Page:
The Limits of Interfaith Dialogue

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12 Responses

  1. Raymond says:

    I see very little point in having such interfaith dialogues. Most obvious of all is how wrong it would be to try to reach some middle ground between other religions and our own, as that would be tantamount to trading in Judaism for some new, vague ideological invention that has no record of success and probably no basis in reality. I could perhaps entertain the idea of having such interfaith discussions just as long as there is, from the beginning, a mutual understanding between the groups involved that no reconciliation is possible, but the result would then be that we each stay as we originally were, and so I again question what would be the point of such an exercise? Not to trivialize this discussion or anything, but to use a baseball analogy, it would be like Dodgers and Yankees fans getting together to debate which of their teams is the greatest baseball team in baseball history. What would be the point? Just let Dodgers fans be Dodgers fans, and Yankees fans be Yankee fans, and leave it at that. And let we Jews spend our lives exploring our Judaism, and let gentiles spend their lives exploring their religions, and then when it comes time to meet our Maker after 120 years, we can then find out who was ultimately right.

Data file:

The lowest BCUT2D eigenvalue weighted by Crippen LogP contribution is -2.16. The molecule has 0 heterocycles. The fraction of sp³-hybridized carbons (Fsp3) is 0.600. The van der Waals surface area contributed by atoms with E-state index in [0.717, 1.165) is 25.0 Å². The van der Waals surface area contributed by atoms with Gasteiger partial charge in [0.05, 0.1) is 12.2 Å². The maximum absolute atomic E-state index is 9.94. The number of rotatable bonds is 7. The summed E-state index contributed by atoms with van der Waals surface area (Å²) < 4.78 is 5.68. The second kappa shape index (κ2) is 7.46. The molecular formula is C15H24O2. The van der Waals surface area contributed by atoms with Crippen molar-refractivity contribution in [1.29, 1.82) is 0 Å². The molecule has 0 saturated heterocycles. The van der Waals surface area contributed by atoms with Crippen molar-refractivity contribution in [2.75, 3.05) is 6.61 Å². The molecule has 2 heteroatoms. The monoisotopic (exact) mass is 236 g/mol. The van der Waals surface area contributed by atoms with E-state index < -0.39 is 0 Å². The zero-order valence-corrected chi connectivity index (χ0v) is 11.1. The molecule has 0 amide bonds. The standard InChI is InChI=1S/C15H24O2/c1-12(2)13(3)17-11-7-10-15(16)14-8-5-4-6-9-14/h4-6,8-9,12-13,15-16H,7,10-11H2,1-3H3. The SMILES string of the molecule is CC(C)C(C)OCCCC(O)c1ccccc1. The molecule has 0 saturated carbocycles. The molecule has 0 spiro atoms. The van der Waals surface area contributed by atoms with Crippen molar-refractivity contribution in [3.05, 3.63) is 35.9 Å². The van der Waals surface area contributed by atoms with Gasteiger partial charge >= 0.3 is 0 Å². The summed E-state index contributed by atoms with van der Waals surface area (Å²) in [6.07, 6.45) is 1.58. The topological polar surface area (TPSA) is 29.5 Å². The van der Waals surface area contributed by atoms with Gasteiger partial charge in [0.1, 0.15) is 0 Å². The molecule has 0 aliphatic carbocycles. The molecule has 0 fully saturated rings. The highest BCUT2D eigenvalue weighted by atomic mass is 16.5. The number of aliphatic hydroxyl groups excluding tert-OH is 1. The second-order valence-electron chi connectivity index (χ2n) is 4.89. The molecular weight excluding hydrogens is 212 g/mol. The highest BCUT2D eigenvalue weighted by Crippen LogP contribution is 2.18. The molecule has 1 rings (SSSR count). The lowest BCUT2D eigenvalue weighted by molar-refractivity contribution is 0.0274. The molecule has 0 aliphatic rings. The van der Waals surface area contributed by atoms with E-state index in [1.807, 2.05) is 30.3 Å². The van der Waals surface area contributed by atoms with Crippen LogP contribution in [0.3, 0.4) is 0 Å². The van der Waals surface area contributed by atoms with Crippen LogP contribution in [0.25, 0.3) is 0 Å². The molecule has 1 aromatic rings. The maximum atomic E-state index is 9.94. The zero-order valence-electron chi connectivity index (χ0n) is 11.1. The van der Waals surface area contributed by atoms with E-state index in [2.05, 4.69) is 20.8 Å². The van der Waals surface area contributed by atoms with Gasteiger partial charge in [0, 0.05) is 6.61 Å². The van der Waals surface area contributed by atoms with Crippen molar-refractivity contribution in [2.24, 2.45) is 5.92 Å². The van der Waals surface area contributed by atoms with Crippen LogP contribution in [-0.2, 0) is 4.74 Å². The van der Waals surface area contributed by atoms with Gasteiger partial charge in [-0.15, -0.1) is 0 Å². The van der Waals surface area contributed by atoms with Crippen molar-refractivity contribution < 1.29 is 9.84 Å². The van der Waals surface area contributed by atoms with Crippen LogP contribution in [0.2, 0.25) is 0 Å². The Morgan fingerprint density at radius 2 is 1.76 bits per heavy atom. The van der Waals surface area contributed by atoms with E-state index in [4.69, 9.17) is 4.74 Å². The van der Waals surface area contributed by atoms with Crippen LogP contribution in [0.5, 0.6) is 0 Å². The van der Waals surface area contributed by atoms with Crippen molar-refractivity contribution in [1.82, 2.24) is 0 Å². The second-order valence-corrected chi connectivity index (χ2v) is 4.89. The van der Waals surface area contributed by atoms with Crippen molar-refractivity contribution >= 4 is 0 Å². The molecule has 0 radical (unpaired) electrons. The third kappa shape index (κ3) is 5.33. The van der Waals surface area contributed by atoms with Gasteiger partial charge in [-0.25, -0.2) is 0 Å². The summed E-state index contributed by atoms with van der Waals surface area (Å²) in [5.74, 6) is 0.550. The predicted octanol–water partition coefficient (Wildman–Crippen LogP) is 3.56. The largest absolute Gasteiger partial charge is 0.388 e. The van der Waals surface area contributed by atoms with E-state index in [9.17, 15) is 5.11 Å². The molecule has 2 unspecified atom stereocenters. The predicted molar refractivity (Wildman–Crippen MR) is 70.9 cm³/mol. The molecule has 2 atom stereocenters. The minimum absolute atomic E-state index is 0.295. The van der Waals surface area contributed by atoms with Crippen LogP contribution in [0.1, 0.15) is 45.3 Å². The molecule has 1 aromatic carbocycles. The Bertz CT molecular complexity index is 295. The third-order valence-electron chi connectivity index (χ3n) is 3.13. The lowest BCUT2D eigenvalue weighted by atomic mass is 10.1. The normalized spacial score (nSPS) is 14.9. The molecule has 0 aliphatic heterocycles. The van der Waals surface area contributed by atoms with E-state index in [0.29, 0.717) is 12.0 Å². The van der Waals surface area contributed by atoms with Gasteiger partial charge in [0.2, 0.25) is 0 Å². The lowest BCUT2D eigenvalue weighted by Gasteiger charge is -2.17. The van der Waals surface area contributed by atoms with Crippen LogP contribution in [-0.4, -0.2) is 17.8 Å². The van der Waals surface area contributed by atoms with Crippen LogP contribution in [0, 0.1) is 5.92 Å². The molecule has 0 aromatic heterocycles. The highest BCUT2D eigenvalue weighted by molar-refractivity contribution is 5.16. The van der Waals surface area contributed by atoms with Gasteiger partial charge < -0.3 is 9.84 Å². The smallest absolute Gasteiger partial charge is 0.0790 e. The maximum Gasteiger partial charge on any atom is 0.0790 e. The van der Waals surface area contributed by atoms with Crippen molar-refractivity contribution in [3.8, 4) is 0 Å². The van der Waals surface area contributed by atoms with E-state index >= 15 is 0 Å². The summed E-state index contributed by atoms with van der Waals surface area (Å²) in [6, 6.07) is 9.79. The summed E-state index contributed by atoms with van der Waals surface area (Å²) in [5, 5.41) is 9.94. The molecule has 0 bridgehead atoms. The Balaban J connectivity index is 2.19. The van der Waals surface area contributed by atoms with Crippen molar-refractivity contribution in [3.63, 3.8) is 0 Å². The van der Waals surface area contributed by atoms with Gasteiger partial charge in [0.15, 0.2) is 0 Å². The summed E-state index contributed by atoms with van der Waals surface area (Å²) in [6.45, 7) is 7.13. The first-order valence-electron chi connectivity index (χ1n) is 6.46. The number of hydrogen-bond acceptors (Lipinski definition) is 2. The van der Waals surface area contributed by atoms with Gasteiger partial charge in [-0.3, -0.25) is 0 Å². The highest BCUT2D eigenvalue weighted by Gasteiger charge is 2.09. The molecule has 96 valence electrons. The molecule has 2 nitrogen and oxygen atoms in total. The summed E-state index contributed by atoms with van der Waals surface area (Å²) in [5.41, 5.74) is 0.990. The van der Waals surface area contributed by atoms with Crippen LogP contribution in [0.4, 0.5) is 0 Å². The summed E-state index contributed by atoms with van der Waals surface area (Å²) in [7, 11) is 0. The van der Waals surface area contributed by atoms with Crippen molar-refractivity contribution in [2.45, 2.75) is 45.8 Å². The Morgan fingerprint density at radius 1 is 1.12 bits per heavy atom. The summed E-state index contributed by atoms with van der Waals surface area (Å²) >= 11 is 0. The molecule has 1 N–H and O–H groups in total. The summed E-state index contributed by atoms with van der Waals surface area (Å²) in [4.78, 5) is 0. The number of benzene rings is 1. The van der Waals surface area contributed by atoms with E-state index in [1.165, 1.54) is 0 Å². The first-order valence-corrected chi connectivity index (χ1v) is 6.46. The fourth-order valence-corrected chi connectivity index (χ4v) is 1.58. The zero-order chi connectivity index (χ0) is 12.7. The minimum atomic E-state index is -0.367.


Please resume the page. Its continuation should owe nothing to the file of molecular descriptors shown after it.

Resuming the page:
2. dr. bill says:

    I too oppose interfaith dialogue whose purpose is to create any change that would modify the precepts of traditional Judaism. However, to strategize how to promote items of common interest has long been not just permitted, but encouraged. My assumption reading about the event is that its focus was what we call kiruv. The Catholics are confronting the problems of “lapsed Catholics” as traditional Jews confront the problems of intermarriage. Finding what works, is important. Just this Shabbat, our shul’s scholar in residence, (a well-known leader of the OU) talked about what works. Surprisingly, it was not only programs invented or implemented in the orthodox community. Was this event, a strategy session on making traditional faith stronger, closer to an interfaith dialogue or an item of common interest? I might ask the participants. They might compare it to rather famous essay of the Rav ztl, which had interdenominational participation.